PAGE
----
Third Circuit Announces First Step Act Applies Retroactively to Defendant Whose Pre-Act Sentence Vacated After Act’s Enactment
by Harold Hempstead
The U.S. Court of Appeals for the Third Circuit joined the Fourth, Seventh, and Ninth Circuits regarding the retroactivity of the First Step Act of 2018 (“FSA”) in holding that defendants who have their sentences imposed prior to the enactment of the FSA and vacated after its enactment are entitled to the benefits of the FSA. See United States v. Merrell, 2022 U.S. App. LEXIS 16010 (9th Cir. 2022); United States v. Uriarte, 975 F.3d 596 (7th Cir. 2020); United States v. Bethea, 841 F. App’x 544 (4th Cir. 2021). But see United States v. Jackson, 995 F.3d 522 (6th Cir. 2021) (holding version of § 924(c) that pre-dates the FSA applies where sentence imposed prior to the enactment of the FSA but vacated afterwards).
After Tyrone Mitchell was convicted by jury in October 2015 on 17 gun-and-drug related offenses, the U.S. District Court for the Eastern District of Pennsylvania sentenced him to 1,020 months’ imprisonment.
On direct appeal, the Third Circuit vacated Mitchell’s judgment of sentence and remanded the case for resentencing, ruling that the District Court violated his procedural due process rights by identifying his “extensive criminal history as the sole justification for his sentence.”
In July 2020, the District Court determined that since Mitchell’s resentencing was held after the enactment of the FSA, he could not receive its benefits. Thus, the District Court sentenced him to a mandatory minimum sentence of 55 years’ imprisonment on his three offenses (Counts 8, 12, and 16) in violation of 18 U.S.C. § 924(c), rather than the 15 years that he could have received for those offenses under the FSA. The total sentence imposed for all Counts was 895 months’ imprisonment. Mitchell appealed.
On plenary review, the Court observed that sister circuits have split on what “impose a sentence” means when interpreting § 403(b) of the FSA, which states that it “shall apply to any offense that was committed before the date of enactment of th[e] Act, if a sentence for the offense has not been imposed as of such date of enactment.” In light of the fact that the circuits are split on the proper interpretation of “impose a sentence,” the Court acknowledged that the statute can reasonably be read in more than one way, so “the statute is genuinely ambiguous.”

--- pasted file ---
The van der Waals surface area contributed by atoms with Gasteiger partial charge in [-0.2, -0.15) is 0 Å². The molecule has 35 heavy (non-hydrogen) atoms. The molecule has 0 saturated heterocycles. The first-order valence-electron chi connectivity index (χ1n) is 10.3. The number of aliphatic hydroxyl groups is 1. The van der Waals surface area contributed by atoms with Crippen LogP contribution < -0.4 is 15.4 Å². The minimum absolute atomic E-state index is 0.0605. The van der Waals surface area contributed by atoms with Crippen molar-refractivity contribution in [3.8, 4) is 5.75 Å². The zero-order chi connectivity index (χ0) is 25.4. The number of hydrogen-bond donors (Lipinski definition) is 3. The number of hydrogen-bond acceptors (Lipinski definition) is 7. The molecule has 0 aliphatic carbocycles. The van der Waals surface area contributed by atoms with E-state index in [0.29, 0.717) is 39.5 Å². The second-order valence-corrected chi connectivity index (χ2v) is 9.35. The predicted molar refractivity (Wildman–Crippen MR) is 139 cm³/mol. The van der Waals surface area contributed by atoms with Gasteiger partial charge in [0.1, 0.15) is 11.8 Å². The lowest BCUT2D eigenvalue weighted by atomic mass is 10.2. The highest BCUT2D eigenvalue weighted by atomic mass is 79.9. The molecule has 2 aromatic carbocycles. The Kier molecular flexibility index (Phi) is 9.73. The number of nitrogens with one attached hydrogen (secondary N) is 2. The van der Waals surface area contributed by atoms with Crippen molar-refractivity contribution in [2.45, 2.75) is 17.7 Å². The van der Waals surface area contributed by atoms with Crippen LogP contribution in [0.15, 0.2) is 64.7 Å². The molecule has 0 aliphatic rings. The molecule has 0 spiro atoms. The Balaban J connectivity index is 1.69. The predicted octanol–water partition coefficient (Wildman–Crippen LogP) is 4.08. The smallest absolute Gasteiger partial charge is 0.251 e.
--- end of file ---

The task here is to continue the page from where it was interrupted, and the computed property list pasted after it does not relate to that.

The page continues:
The Court rejected the interpretation of “impose a sentence” as meaning “any sentencing, regardless of whether the sentencing is vacated for violating the defendant’s constitutional rights” in favor of the interpretation of “impose a sentence” as meaning “a valid sentence that survives constitutional challenges on direct appellate review and is therefore not subject to vacatur and full remand for resentencing.”
The Court agreed with the broad construction of the statute and reasoning of the Fourth, Seventh, and Ninth Circuits “that the defendant’s sentence is best understood as ‘imposed’ for purposes of the Act on the date of the sentence’s reimposition, because the district court’s vacatur render[ed] the defendant’s first sentence a legal nullity.” See Merrell, Uriarte, Bethea. The Court concluded that its interpretation is “more natural” because “there is no reason to think that Congress excluded from its remedy pre-Act offenders facing plenary resentencing. ... [Section 403(b) makes] no distinction between defendants who had never been sentenced and those whose sentence had been vacated fully and who were awaiting the imposition of a new sentence” Uriarte. Consequently, the Court announced: “We will interpret it broadly to allow the Act’s provisions to apply to a defendant whose pre-Act unconstitutional sentence is vacated after the Act’s enactment.”
Turning to the present case, the Court explained that when it “vacated” Mitchell’s original sentence, it wiped his sentencing record clean, so he didn’t have a sentence as of the date of his resentencing. Thus, the Court held that he was entitled to the benefits of the FSA and that the District Court erred by denying Mitchell the benefits of the FSA.
Accordingly, the Court vacated Mitchell’s sentences on Counts 8,12, and 16 and remanded for resentencing consistent with its opinion. See: United States v. Mitchell, 38 F.4th 382 (3d Cir. 2022).
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